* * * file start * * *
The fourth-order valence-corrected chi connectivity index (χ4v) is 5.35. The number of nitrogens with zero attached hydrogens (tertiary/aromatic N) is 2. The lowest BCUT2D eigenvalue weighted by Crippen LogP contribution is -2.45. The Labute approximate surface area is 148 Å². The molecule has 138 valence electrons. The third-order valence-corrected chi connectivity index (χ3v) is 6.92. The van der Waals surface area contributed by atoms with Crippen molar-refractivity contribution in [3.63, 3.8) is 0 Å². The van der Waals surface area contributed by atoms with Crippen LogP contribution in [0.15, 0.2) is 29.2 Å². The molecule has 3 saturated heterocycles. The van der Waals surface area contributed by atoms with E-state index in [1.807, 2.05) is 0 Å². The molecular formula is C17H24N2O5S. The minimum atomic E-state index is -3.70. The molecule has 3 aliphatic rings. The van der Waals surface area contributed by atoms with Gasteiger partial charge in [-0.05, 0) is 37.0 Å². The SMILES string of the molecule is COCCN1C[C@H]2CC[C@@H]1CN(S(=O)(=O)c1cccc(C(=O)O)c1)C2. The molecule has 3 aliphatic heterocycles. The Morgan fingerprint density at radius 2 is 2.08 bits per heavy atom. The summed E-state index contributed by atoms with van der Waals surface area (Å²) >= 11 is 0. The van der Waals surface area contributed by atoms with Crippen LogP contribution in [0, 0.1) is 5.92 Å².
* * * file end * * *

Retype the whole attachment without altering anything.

The fourth-order valence-corrected chi connectivity index (χ4v) is 5.35. The number of nitrogens with zero attached hydrogens (tertiary/aromatic N) is 2. The lowest BCUT2D eigenvalue weighted by Crippen LogP contribution is -2.45. The Labute approximate surface area is 148 Å². The molecule has 138 valence electrons. The third-order valence-corrected chi connectivity index (χ3v) is 6.92. The van der Waals surface area contributed by atoms with Crippen molar-refractivity contribution in [3.63, 3.8) is 0 Å². The van der Waals surface area contributed by atoms with Crippen LogP contribution in [0.15, 0.2) is 29.2 Å². The molecule has 3 saturated heterocycles. The van der Waals surface area contributed by atoms with E-state index in [1.807, 2.05) is 0 Å². The molecular formula is C17H24N2O5S. The minimum atomic E-state index is -3.70. The molecule has 3 aliphatic rings. The van der Waals surface area contributed by atoms with Gasteiger partial charge in [-0.05, 0) is 37.0 Å². The SMILES string of the molecule is COCCN1C[C@H]2CC[C@@H]1CN(S(=O)(=O)c1cccc(C(=O)O)c1)C2. The molecule has 3 aliphatic heterocycles. The Morgan fingerprint density at radius 2 is 2.08 bits per heavy atom. The summed E-state index contributed by atoms with van der Waals surface area (Å²) >= 11 is 0. The van der Waals surface area contributed by atoms with Crippen LogP contribution in [0, 0.1) is 5.92 Å².